A sad iMac

Error reporting wasn’t something Cocoa did in much detail in the early days. There were nil return values instead of objects, or a BOOL that was YES on success.

C didn’t have exceptions, and by the time ObjC got “fake” exceptions based on the longjmp() mechanism, all wrapped up nicely in NSException and NS_DURING/NS_HANDLER/NS_ENDHANDLER macros, most of the framework API had already been written and it would have been too much work to make all of it work with exceptions and adapt all applications to watch for exceptions in error situations. So they were reserved mostly for Distributed Objects (where an additional error return wasn’t possible) and programming errors.

But with the release of Safari and WebKit in 2003, someone at Apple realized they needed more detailed and standardized error information, and introduced the NSError class. NSError is a simple container object for any error code you might encounter on your Apple device, plus a dictionary for any other info like an error message.

Error codes are not unique across all the libraries, frameworks and system services that are on your device, so each error code is also identified by its domain, an arbitrary string constant. For example, Mac OS X offers the NSCocoaErrorDomain, NSOSStatusErrorDomain, NSPOSIXErrorDomain and NSMachErrorDomain error domains, which let you wrap Cocoa framework error codes, Carbon/CoreServices error codes, standard Unix error codes and kernel errors unambiguously, all by wrapping them in an NSError. And you can make up your own for your application, library, and even for a single class. Whatever logical unit of encapsulation makes the most sense.

Most NSErrors are returned as a return parameter. This has the advantage that methods that already have a return value can still be implemented as they were before the arrival of NSError, and can return nil to have an entire chained expression collapse. E.g., a fictional

NSError    theErr = nil;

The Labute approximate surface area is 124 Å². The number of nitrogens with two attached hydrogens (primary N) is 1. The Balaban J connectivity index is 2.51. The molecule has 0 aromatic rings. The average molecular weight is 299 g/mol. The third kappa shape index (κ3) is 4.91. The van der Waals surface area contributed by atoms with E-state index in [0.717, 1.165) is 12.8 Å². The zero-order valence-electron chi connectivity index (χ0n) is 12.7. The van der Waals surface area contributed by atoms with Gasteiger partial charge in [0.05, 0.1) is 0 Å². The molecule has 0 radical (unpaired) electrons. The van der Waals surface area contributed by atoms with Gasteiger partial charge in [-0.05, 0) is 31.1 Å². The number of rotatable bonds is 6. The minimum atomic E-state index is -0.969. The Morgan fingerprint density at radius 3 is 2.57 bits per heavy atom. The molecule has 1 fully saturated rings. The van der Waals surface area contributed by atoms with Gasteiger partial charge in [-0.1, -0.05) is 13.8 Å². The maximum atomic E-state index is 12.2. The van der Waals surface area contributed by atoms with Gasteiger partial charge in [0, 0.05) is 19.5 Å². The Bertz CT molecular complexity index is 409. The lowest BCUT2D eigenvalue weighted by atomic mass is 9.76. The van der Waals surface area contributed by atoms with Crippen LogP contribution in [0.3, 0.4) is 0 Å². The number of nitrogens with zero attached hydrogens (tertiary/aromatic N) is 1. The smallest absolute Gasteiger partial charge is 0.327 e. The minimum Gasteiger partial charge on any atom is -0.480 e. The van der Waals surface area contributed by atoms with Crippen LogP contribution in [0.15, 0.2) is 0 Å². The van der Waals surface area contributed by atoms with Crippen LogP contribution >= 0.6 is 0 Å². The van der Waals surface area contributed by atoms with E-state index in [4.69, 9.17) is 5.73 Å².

ULIObject  obj = [[[ULIObject allocGivingError: &theErr] initGivingError: &theErr] autoreleaseGivingError: &theErr];

can fail at any of the three calls and return nil, and none of the subsequent messages will be sent, nor will they touch theErr.

However, one thing Apple tells us is that we shouldn’t look at theErr above unless obj is nil. Why is that? Well, imagine a possible implementation of our fictional autoreleaseGivingError::

-(id) autoreleaseGivingError: (NSError**)outError
    ULIAutoreleasePool* currentPool = [ULIAutoreleasePool _currentPoolGivingError: outError];
    if( currentPool == nil )
        currentPool = [NSAutoreleasePool _createBottomPool];
    if( currentPool == nil )    // Still couldn't create?
        // Hand on whatever error _currentPoolGivingError: had.
        return nil;
    [currentPool addObject: self];
    return self;

Our fictional internal _currentPoolGivingError: method here might return nil and give us an NSError when there is no pool in place yet.

But in the most common case, we will be able to recover from this error by creating the pool 1.

So in most cases, we’ll just create the pool and add the object to it. If callers look at theErr in such a situation, they will see the error object put there by _currentPoolGivingError:, from which we recovered. So they will see an error where none occurred.

And that, kids, is why you always check the return value, and not just the error parameter.

1) This is nonsense in real life, because nobody would ever release this bottom pool and we’d have a quiet leak, but let’s just assume in our example’s world ULIRunLoop will release this bottom pool once it regains control, as part of a lazy-allocation-of-pools scheme.